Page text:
Young proposes the upper schools — “not middle schools,” he takes pains to point out, because they would not be physically isolated — based on research suggesting the current arrangement keeps students and teachers in groups too small and detached to be challenged in academics or extracurriculars. Current and recent students have been some of the strongest critics of the JK-8 system, whether cited by Young or speaking for themselves during public comment.

But the community is still torn, and there are still many unanswered questions, Nolan said, starting with how the plan closes the district’s achievement gap. A request for outside experts and examples to follow has gone unfulfilled, she said.

“People say we’ve talked a lot about this for years and it’s time to act, but we didn’t really talk about this plan until Feb. 1, and the actual plan we’re voting on was presented a week ago,” she said. “The financial aspects are still not known, and that’s huge. If we need to increase our budget by $1 million, we’re going to have to make cuts.”

She isn’t the only person bothered by the agenda’s lack of detail on implementation, but committee members including Tauber and McGovern have noted that the superintendent would also be pilloried for dictating how the plan would be implemented, and committee members have lauded him for the flexibility he has shown in revising plans based on community input.

That may have to go on. In addition to stickers announcing “Expect more/Unify Cambridge/Support the plan/I’m a voter and I support the Innovation Agenda” and opposing letters and petitions appearing in the Cambridge Chronicle, Saturday’s meeting saw the introduction of signs saying “Go hybrid,” Palermino said. “For schools that want middle schools, they should get them, and those who want to stay JK-8 should be able.”

Constituents from the Fletcher-Maynard Academy have been nearly silent in the debate — Nolan said there are still parents in the district who don’t even know the agenda is on the table — until a lone man spoke up Saturday. He opposed the agenda in its current form.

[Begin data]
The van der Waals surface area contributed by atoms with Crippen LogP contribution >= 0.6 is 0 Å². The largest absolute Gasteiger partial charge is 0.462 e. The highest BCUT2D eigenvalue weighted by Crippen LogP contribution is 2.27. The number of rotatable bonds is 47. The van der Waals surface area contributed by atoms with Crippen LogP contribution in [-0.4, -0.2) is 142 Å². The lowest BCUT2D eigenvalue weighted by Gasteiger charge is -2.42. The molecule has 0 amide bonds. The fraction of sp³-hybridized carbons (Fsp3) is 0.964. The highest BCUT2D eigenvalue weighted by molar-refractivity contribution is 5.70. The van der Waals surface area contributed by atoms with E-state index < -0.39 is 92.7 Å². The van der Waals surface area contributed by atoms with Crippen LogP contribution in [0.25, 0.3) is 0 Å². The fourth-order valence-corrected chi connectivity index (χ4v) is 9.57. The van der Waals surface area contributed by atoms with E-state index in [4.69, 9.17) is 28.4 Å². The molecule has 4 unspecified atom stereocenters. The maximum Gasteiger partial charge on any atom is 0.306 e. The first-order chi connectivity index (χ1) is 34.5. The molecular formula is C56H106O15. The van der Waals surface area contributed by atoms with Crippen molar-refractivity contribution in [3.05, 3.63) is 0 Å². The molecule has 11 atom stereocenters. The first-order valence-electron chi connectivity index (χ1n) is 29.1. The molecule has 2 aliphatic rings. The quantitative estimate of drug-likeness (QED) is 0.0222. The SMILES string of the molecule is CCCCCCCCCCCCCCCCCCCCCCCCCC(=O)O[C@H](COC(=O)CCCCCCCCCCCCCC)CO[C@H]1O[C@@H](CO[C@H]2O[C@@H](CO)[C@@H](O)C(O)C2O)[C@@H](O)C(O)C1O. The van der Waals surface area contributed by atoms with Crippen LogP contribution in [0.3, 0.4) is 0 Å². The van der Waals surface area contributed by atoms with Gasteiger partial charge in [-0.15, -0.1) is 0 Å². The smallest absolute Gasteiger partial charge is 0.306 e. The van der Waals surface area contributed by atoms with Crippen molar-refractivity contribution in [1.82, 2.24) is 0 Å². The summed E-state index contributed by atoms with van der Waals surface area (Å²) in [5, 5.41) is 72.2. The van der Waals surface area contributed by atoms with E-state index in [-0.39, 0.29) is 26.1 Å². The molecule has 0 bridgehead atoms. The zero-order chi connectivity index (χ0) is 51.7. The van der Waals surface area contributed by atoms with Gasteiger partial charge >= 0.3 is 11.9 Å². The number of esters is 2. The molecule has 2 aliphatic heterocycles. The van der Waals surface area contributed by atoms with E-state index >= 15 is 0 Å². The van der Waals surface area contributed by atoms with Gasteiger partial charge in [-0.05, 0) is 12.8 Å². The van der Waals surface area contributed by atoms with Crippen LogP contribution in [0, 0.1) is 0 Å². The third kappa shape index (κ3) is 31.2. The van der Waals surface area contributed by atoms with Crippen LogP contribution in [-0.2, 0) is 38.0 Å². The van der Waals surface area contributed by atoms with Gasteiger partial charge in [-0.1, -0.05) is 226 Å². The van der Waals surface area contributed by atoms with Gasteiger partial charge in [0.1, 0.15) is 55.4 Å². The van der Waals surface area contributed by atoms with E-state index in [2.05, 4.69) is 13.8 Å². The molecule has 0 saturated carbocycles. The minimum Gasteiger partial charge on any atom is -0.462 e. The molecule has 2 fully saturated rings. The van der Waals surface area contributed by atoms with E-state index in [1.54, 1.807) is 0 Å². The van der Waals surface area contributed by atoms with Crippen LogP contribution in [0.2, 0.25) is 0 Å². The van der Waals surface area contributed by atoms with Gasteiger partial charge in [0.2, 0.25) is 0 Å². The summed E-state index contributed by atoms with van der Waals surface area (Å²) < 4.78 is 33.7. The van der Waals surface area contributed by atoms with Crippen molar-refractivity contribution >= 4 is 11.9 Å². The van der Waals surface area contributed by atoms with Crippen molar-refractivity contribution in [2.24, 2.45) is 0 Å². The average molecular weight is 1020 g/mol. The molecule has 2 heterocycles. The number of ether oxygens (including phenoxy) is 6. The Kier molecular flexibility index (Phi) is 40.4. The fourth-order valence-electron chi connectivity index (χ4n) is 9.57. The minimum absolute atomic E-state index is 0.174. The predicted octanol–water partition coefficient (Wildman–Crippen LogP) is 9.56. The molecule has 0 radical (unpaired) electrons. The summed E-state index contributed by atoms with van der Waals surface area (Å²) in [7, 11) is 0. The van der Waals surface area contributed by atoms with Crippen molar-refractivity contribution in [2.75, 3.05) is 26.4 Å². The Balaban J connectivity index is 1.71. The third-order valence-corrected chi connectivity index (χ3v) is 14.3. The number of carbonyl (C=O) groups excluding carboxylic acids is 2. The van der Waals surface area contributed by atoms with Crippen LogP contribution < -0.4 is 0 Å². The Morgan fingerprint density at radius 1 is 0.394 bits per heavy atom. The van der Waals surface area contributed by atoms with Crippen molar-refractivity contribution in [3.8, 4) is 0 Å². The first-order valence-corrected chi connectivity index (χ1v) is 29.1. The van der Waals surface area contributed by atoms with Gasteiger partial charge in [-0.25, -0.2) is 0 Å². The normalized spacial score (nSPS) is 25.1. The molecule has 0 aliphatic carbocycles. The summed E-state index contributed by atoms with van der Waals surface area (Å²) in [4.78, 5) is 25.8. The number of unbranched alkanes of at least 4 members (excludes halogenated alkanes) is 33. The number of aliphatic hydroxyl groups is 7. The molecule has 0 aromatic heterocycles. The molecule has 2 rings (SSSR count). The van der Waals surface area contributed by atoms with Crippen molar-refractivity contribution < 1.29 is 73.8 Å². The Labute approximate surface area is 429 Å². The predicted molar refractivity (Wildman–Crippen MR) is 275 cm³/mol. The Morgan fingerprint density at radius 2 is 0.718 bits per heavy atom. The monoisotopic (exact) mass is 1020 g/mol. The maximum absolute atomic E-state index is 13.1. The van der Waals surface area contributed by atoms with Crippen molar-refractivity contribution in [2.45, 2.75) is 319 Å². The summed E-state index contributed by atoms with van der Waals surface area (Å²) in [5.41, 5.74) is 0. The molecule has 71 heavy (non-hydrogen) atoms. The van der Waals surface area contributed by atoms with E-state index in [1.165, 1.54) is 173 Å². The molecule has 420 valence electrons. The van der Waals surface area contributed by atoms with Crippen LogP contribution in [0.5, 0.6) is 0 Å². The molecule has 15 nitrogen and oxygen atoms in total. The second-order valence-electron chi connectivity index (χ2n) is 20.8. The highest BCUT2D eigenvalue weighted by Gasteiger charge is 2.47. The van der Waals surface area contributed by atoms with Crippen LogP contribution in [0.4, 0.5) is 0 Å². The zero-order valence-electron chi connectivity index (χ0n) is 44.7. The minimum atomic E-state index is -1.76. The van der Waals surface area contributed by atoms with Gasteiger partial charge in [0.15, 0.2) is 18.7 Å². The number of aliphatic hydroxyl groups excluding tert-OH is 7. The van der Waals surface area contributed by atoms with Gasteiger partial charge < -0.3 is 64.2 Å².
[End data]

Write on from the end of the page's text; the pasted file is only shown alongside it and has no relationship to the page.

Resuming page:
City Council involvement

In addition to e-mail and phone campaigns mentioned in e-mails and voices of opposition described as growing at the Baldwin, Cambridgeport, Graham & Parks and King Open schools, another e-mail forwarded by Kelley warns Young that, while the city manager my have assured him there would be money for district plans, “in the end, it is the City Council that has to approve bond issues and similar expenditure-related items.  I can’t speak for my peers, but given my opposition to the underlying Agenda, I am not sure how comfortable I would be in approving bond issues and appropriation requests related to it.”

The inevitable merging of parent and council issues could renew criticisms from fellow councillors Tim Toomey and Marjorie Decker of Kelley’s involvement in committee matters. It first flared up Dec. 6, when Kelley filed a policy order seeking city legal advice into the limits of council involvement in school matters — and meant Toomey’s role in trying to spare the jobs of clerical workers affected in a district restructuring. But Toomey responded with allegations that Kelley’s closed-door meetings with Young were illegal.